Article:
CHARLESTON, W.Va. -- How many massacres, how many horrible slaughters of defenseless victims, will it take before America finally acts against the deadly menace of guns in the wrong hands?
What will it take to give U.S. leaders enough courage to stand up against the powerful right-to-bear-arms lobby that terrifies most politicians -- especially in rural zones like West Virginia? How can the lobby keep insisting that every Rambo, macho, weirdo or other unfit person is entitled to hide loaded pistols in his pockets?
Friday's Connecticut horror was every parent's nightmare: innocent grade-school children mowed down in their classrooms.
It was the latest of many such bloodbaths -- 32 victims at Virginia Tech in 2007 -- 13 at Fort Hood, Texas, in 2009 -- 14 at Colorado's Columbine High School in 1999 -- 24 at a Texas cafeteria in 1991 -- 22 at a San Diego McDonald's in 1984 -- etc., etc.
Five months ago, an armed psycho killed a dozen and wounded many more at a Batman movie premiere in Colorado. Eight months ago, a woman-hating oddball bought a pistol, went to a California religious college, and gunned down six women and a man. Earlier this year, Rep. Gabrielle Giffords of Arizona resigned from Congress because of the head wound she suffered during a different massacre in Tucson in 2011.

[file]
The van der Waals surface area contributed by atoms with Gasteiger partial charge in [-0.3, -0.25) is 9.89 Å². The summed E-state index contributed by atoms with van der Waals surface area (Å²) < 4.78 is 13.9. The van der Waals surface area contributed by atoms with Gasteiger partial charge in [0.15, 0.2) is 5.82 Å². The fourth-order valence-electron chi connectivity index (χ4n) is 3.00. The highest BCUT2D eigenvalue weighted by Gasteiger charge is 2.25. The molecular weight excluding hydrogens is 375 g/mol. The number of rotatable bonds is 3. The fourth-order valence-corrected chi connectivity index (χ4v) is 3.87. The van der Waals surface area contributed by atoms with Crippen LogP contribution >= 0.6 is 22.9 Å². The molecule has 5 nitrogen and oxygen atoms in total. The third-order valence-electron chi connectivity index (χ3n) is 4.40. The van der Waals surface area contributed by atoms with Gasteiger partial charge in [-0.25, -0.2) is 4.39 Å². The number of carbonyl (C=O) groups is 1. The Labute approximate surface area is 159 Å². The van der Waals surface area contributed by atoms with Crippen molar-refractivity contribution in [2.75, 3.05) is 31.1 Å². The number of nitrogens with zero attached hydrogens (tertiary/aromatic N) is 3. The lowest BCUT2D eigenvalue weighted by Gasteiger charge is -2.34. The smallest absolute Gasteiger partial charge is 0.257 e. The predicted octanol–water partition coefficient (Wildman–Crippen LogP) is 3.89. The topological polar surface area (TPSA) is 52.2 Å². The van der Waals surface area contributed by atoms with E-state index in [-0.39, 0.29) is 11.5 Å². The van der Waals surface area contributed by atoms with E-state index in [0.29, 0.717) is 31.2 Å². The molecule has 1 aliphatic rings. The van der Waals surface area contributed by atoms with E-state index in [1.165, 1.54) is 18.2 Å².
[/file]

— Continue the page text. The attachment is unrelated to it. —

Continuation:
Mass shootings make national headlines, but the toll from ordinary killings is much larger. New York Mayor Michael Bloomberg notes that America averages 34 gun murders per day, 365 days a year. So far in the new 21st century, more than 150,000 Americans have perished from bullets.
Rep. Jackie Speier, D-Calif. -- who once was shot five times by Jonestown cultists, but survived -- said last year that 2.6 million Americans have mental disorders that should prevent them from owning guns, but screening safeguards fail to detect most of them.
How would the gun lobby prevent tragedies like Friday's Connecticut massacre? Its only response is to urge teachers to go armed, so they can shoot back at killers. Would you want your child to attend school under those conditions?America is polluted with so many millions of pistols that it may be impossible to reduce the danger. But elected leaders should try. If the slaughter of grade-school children isn't enough to make them act, we don't know what could.